TECHNOLOGY | UCAVS
While the concept of unmanned aerial systems in combat has come a long way, there is room for further innovation to enhance operational capabilities, lethality and survivability of UCAVs
It was during World War II that the Germans truly demonstrated for the first time ever the concept of the employment of a remotely piloted aerial platform as a weapon to attack and destroy a vital target on the ground. Called the FX1400 and also known by the name Fritz X, this aerial platform was actually a radio controlled bomb weighing 2, 300 kg with design features that made it capable of gliding like a fixed-wing flying machine. Also referred to as the “Glide Bomb”, the FX1400 was designed by the Germans to be released from a bomber aircraft of the Luftwaffe that would be operating at an altitude so as to be well outside the range of the anti-aircraft guns of the Allied forces firing from the ground or from ships at sea.
After release from the bomber aircraft, the FX1400 would enter its glide path and be steered to the intended target by the operator by means of a radio link, from onboard the mother aircraft. It was necessary for the operator onboard the mother aircraft to remain in visual contact with both the glide bomb and the target which would generally be a cruiser or a battle-ship at sea. With the help of the radio link, the operator could exercise the facility to alter the glide path of the FX1400 in the event the target was carrying out any evasive manoeuvres.
Unmanned Combat Aerial Vehicle (UCAV)
While the origins of the modern UCAV is said to lie in the German FX1400, the period after World War II witnessed practically no further development of this novel concept. After World War II, unmanned aerial vehicles (UAV) were used primarily as targets for training of personnel in firing of surface based artillery or machine guns fitted on fighter or bomber aircraft.
However, what really provided the impetus for the development of technology in the regime of UCAVs was the attack by terrorists on the World Trade Center on September 11, 2001. This not only led to the wars in Afghanistan and Iraq but also the global war on terrorism sponsored by the United States. The campaign against terrorism is still going on in the remote areas of Afghanistan and Pakistan. This has generated fresh demand for UCAVs armed with Hellfire missiles. This combination of unmanned aerial platform and weapon system was first tested on the Predator UCAV in February 2001. While the US military employs a wide variety of UCAVs, there are only three currently in use that have offensive capabilities. These are the MQ-1 Predator which the most commonly used, the MQ-1C Sky Warrior and the MQ-9 Reaper, all three built by General Atomics.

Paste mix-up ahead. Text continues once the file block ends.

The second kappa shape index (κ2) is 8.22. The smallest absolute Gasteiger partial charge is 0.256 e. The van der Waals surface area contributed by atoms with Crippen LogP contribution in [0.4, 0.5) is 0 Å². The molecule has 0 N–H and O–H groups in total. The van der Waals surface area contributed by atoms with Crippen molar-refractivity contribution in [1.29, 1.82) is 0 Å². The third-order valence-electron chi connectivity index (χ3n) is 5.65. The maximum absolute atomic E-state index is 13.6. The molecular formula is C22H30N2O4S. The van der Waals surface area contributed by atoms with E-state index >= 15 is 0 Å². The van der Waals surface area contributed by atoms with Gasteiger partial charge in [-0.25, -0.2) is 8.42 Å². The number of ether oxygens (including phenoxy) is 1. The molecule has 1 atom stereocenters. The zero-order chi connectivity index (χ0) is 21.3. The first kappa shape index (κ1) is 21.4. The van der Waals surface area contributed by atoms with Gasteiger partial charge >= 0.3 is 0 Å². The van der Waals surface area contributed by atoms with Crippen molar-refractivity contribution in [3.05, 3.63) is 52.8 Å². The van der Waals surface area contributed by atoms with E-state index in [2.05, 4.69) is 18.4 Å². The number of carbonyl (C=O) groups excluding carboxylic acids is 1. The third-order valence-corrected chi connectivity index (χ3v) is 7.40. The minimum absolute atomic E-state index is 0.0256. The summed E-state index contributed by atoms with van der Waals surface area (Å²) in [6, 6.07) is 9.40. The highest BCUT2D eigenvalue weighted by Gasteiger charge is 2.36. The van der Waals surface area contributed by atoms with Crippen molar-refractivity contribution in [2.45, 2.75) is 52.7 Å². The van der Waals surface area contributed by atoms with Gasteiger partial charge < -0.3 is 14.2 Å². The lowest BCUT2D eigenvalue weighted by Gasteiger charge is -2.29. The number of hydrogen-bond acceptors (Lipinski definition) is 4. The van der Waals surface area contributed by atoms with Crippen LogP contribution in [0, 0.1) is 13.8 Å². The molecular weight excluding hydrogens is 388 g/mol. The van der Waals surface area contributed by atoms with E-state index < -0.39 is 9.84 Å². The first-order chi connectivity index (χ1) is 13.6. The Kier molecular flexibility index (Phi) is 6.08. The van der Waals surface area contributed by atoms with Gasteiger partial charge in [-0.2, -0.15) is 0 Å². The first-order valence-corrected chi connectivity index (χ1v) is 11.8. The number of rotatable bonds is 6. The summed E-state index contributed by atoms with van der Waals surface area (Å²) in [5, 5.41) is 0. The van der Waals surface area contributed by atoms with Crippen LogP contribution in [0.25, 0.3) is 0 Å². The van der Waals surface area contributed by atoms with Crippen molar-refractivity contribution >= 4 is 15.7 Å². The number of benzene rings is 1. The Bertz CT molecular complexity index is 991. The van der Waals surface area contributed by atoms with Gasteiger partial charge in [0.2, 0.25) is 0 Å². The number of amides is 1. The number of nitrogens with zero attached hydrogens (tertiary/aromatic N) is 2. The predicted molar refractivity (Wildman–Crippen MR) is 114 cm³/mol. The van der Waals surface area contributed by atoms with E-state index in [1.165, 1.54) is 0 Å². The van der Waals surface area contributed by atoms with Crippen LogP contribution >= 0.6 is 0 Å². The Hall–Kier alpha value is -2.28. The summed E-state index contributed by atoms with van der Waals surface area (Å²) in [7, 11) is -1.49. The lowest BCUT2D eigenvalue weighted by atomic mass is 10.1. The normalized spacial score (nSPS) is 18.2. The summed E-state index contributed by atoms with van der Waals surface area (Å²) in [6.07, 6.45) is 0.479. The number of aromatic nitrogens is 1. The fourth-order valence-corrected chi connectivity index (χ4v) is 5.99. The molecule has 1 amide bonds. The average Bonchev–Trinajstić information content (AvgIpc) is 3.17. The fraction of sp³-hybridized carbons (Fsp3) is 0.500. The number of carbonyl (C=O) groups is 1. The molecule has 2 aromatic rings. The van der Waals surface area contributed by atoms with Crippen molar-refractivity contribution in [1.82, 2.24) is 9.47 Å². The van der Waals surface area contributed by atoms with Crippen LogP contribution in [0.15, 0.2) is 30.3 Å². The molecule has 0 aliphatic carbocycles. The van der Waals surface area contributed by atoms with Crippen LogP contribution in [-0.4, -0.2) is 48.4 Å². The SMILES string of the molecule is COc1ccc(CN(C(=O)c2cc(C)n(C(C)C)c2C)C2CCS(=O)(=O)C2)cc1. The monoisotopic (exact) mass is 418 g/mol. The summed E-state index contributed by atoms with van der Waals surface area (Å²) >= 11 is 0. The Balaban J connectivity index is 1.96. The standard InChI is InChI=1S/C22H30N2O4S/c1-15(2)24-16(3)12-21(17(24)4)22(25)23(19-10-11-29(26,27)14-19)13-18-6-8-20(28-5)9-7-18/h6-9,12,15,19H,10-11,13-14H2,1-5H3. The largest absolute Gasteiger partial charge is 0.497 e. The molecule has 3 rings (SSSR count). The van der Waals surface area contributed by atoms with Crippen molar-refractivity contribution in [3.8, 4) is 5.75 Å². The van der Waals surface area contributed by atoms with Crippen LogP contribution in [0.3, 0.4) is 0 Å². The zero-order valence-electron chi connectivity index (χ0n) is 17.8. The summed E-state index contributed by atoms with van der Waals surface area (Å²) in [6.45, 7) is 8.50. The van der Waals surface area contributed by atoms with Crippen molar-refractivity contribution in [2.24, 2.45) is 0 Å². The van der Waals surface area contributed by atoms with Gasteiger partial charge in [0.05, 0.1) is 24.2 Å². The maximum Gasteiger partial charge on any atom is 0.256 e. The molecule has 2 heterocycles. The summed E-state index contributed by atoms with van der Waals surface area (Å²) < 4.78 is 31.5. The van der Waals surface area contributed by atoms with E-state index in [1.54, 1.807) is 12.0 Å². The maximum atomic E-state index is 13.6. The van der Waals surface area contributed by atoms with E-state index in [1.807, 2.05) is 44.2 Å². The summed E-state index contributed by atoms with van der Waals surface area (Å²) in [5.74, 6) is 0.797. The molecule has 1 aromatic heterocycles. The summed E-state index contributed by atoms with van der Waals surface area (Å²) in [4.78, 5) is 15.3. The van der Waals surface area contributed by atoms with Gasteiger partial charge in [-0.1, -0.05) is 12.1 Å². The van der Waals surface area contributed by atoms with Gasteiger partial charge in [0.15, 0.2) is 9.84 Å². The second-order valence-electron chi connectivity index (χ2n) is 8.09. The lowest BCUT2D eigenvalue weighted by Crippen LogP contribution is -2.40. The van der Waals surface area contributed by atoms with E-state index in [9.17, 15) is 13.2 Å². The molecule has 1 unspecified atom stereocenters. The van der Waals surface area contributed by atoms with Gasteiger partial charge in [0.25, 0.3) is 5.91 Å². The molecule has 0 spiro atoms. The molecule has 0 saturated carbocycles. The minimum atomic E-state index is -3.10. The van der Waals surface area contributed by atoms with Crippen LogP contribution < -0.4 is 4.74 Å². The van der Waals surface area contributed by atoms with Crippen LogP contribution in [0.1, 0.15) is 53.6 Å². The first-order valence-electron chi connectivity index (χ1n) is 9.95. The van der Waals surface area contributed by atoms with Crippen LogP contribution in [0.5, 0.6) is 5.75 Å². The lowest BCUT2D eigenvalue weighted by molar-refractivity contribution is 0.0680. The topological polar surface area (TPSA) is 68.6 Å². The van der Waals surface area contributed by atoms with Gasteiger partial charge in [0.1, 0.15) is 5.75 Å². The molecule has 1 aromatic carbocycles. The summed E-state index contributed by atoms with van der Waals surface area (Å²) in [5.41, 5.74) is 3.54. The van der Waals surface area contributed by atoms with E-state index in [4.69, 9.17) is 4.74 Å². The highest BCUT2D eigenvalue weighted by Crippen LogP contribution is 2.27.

While the concept of unmanned aerial vehicles in combat has come a long way since it was first demonstrated by the Germans over seven decades ago, there is still room for further innovation to enhance the operational capabilities, lethality and survivability of UCAVs.
The Primary Components of UCAV
The primary components of a UCAV that need to be strengthened and upgraded are as under:
Perhaps the most important aspect of the design of the airframe of the UCAV of the future will be that it must incorporate advanced stealth features. Such design concepts pertaining to stealth have been successfully adopted for all the fifth-generation combat aircraft. Apart from the stealthy design of the airframe structure itself, the surface of the airframe must have a coating of materials such as Biopolymer and Isomers. These are self-healing materials, a coating of which will increase the absorption of radio energy and hence reduce the reflection of radar waves of the enemy. These features will provide the UCAV of the future with relatively greater immunity to detection by enemy radar and hence far less vulnerable. Also, coating of the airframe with these specialised self-healing materials will reduce airframe drag substantially which in turn help reduce fuel consumption and enhance both the range and endurance of the platform.
Propulsion technology is a factor that is critical to the performance of an UCAV. As UCAVs of the current generation are much smaller in size when compared with fixed-wing combat aircraft, the focus of designers of UCAVs has invariably been on technology related to engines of relatively smaller size. However, as the UCAV is being seen as a partial if not an absolute replacement of fixed-wing combat aircraft, UCAVs of the future are expected to be larger in size and consequently heavier, for the carriage of larger weapon loads. Not only will the propulsion systems of the UCAVs of the future will have to be more powerful with higher thrust-to-weight ratio, they would have to have much lower Specific Fuel Consumption (SFC), higher levels of reliability and significantly lower noise levels.